Bar Plot Not Generating

Screen Link:
Schools-Copy1.ipynb (11.9 KB)

My Code:

import matplotlib.pyplot as plt
%matplotlib inline
combined.corr()['sat_score'][survey_fields].plot.bar()
plt.show()

What I expected to happen:
Bar plot to be generated of correlations between survey fields and ‘sat_score’ .

What actually happened:
Nothing. No error.

Replace this line with the output/error


Click here to view the jupyter notebook file in a new tab

@vroomvroom

all_survey = pd.read_csv("schools/survey_all.txt", delimiter="\t", encoding='windows-1252')
d75_survey = pd.read_csv("schools/survey_d75.txt", delimiter="\t", encoding='windows-1252')
survey = pd.concat([all_survey, d75_survey], axis=0)

survey["DBN"] = survey["dbn"]

survey_fields = [
    "DBN", 
    "rr_s", 
    "rr_t", 
    "rr_p", 
    "N_s", 
    "N_t", 
    "N_p", 
    "saf_p_11", 
    "com_p_11", 
    "eng_p_11", 
    "aca_p_11", 
    "saf_t_11", 
    "com_t_11", 
    "eng_t_11", 
    "aca_t_11", 
    "saf_s_11", 
    "com_s_11", 
    "eng_s_11", 
    "aca_s_11", 
    "saf_tot_11", 
    "com_tot_11", 
    "eng_tot_11", 
    "aca_tot_11",
]
survey = survey.loc[:,survey_fields]
data["survey"] = survey

Your mistake is in here, can you spot it? :smiley:

The code for the bar plot was a subcell of

survey_fields.remove("DBN")

So I guess the kernel doesn’t execute a cell if it does not have the line number in front of it.

Hello,
I have viewed your notebook and the cell that this line of code was written is a markdown cell. I think this might be why your cell doesn’t have a line number before it. You can click here to see the shortcut to convert the cell to a code cell, or, you can simply click anywhere on the cell and on the toolbar above the notebook, you’ll see this area:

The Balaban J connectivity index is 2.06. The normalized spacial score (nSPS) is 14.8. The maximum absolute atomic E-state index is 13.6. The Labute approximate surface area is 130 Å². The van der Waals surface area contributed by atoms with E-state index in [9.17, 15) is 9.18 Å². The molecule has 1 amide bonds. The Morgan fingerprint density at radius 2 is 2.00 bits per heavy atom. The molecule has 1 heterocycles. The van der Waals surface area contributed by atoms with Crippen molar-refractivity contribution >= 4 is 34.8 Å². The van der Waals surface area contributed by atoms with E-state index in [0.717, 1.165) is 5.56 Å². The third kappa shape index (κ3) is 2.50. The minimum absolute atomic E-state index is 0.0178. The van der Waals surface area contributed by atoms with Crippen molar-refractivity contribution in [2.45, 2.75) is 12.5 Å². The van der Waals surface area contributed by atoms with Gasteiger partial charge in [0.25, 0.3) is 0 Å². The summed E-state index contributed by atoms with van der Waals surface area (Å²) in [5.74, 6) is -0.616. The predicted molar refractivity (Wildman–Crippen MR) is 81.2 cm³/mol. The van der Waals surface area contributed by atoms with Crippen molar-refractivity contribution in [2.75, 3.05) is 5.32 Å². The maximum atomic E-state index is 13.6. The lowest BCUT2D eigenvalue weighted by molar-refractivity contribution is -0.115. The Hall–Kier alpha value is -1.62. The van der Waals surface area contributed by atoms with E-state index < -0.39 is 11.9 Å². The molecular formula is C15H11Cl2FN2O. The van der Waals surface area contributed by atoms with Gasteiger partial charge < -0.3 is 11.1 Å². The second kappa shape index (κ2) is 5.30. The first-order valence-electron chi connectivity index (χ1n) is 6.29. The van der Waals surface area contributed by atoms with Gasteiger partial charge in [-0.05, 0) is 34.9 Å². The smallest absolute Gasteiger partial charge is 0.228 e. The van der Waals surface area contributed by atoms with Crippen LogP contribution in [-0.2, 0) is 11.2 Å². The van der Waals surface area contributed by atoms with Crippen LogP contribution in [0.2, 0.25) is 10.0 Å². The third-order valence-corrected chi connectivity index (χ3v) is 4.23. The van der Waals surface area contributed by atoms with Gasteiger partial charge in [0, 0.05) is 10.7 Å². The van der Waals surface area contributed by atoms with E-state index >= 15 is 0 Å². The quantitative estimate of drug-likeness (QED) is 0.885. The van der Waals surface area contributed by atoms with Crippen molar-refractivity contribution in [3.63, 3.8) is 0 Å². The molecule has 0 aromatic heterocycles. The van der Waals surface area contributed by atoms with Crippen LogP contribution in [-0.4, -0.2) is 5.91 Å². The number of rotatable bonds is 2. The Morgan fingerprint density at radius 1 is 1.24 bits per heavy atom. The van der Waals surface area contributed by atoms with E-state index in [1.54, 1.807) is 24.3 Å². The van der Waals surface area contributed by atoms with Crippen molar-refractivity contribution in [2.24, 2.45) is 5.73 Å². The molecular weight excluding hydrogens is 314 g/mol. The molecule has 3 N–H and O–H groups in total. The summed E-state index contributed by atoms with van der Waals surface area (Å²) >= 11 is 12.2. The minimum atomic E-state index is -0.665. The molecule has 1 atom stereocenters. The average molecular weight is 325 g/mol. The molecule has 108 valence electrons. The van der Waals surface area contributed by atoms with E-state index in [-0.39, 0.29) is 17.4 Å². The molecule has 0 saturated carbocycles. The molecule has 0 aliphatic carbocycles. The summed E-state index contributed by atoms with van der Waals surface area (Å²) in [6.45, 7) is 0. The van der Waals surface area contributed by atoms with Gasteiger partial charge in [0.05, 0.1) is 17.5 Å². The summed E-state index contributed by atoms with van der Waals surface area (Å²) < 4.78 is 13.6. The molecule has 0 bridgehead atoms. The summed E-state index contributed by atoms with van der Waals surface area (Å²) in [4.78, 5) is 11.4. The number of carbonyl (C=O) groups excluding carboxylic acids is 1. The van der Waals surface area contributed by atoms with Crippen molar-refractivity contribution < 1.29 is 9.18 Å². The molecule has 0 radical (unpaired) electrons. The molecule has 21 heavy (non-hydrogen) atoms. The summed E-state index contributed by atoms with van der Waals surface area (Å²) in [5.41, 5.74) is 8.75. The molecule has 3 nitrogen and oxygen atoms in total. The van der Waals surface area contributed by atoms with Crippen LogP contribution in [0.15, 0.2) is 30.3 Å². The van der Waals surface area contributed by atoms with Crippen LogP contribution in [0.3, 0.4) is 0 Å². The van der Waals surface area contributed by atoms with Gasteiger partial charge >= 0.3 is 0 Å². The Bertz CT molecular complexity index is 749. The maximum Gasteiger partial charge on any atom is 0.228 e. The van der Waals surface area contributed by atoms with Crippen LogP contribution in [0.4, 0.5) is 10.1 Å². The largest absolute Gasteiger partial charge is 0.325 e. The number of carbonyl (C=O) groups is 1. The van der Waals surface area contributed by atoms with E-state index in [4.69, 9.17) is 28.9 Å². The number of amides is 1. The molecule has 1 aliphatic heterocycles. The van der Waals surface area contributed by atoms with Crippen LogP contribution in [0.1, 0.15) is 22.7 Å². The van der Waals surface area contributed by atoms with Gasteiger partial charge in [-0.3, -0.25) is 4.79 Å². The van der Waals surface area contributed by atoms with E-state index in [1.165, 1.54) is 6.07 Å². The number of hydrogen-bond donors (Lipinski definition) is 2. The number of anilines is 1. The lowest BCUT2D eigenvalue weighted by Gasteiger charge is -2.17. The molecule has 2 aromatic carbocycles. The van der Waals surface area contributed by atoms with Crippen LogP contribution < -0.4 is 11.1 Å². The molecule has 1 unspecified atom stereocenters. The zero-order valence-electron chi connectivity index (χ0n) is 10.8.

All you have to do next is to click “code” there and this will convert the markdown cell to a code cell. You can then execute it.

I’d highly recommend you check out this brief introduction to Jupyter Notebook shortcuts. They’ll save you a lot of time.

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Well, that last element in the list I posted would give a Syntax error right? I’m a bit confused, can we end list with separators these days :open_mouth:

Hello,
I’ve checked it out on the command line Python interpreter and this gave no errors:

a = [3, 2,]

So, I’m guessing that you can end lists with separators, it’s just not a common practice.

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Oh wow! Thanks @dilarakrby I’ll just make this my signature code quirk from now on. :ok_hand:

1 Like